German Regulators Just Outlawed Facebook's Whole Ad Business

Some good news to kick off the weekend with.


@aral Dear Aral, I am sorry, but it did not. To the contrary. It expressively stated that putting all the messenger in one "data bin" is fine as long as FB makes it transparent and designs a better consent process. Additionally, it circumvented all data protection authorities who are just now working on their - likely more effective - strict view on Facebooks terms itself (instead of just putting the responsibility on the consenting individual).

In the very least it'll be a signal that FB and the likes do have to follow some rules, it might make some news, raise some awareness, get some users to reconsider. This is not going to be the end of it, but it might help the cause. Baby steps.


Yes, I agree. It's definitely better than nothing. On the other hand: Making Facebook follow rules is worth nothing if those rules are merely a shade of "Ok, continue but make more transparent what you do". It's not the enforcement of rules we have to look at but also what rules are enforced and whether it actually changes the impact Facebook has on individuals.


@malteengeler @doenietzomoeilijk @aral
I'd say it comes down to how it's enforced. This could work similar to the warning labels on cigarettes. They don't get many people to quit smoking but they make it hard to start without considering the consequences, and there's much fewer teenagers smoking today than there used to (at least in Europe) ...

@Mr_Teatime @doenietzomoeilijk @aral

Sure, there is some benefit to push for more transparency. It is however in now way the ultimate goal of data protection but merely a step towards intervention on behalf of users.

@malteengeler @Mr_Teatime @aral Exactly what I said: baby steps. We have to start somewhere, and an outright ban would be 1. illegal 2. too much and 3. reason for a lot of folks to bemoan the evil government interference. Chipping away a bit at a time is the only way, even if it takes long.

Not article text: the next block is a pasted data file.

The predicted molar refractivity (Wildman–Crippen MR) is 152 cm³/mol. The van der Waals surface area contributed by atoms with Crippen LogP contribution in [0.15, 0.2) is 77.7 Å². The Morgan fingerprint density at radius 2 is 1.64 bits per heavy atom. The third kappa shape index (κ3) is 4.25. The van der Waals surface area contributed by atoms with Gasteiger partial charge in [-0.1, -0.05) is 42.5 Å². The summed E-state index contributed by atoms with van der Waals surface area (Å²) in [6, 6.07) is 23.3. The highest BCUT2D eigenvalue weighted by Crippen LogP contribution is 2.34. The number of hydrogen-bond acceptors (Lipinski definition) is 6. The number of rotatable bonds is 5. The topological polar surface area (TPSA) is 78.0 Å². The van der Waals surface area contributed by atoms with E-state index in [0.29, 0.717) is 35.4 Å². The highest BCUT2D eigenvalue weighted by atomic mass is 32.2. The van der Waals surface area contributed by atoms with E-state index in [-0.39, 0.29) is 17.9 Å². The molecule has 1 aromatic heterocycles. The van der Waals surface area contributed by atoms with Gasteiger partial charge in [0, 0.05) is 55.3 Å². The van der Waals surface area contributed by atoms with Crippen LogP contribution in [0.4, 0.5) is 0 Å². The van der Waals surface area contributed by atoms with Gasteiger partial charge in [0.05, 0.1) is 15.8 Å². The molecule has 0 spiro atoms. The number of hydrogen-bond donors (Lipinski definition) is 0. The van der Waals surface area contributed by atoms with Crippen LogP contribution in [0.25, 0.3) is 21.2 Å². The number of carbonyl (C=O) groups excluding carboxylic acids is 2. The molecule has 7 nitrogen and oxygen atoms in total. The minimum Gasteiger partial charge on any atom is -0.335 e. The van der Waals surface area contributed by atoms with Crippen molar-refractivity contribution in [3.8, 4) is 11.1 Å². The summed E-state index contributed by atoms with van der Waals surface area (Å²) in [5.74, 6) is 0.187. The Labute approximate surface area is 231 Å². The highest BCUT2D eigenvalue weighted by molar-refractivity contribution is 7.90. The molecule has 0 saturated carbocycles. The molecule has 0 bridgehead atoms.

@malteengeler @doenietzomoeilijk @aral
As several others remarked: Baby steps is the only way. Not only because you can't just outlaw a company but because while the world shouldn't be governed by corporate interests none of us here is always right, either.

...yeah, I wish they were bigger baby steps but this is the only way you can get/keep a reasonably large number of people on board.


And because its digital you can do something more with this label, like - on a click - show a summary of all the "tar" in it, i.e. an extraction from the privacy policy with list of data that is collected and another one with how its used, followed by full link to PP, and another one to a review site where you can read how good or bad they are.


@malteengeler @doenietzomoeilijk @aral

...which is going to be read by 3 people, one of them by accident. Most people are trained to blindly click whatever is the most colorful or the most likely to get past the introduction. I don't have any perfect solutions for this, and there should be a text, but that shouldn't be the only hurdle.
@Mr_Teatime @malteengeler @aral


Sure. Regarding colorful. If the advertiser doesn't check enough boxes on the tech-for-good checklist on the review site, or has many bad reviews, then the label turns more 'dangerous'.. bright red with a skull icon in it.

Something a marketeer would rather avoid, and pass the checklist along to their devs. Small steps, but steps anyway.

@Mr_Teatime @malteengeler @aral

We've slowly slid out of the original topic, but I'd very much welcome a course of enforcement which asserts that a "meaningful choice" in GPDR terms means that disagreeing must take the same amount of clicks as agreeing, and the buttons need to have equal size and visibility.

@humanetech @malteengeler @aral

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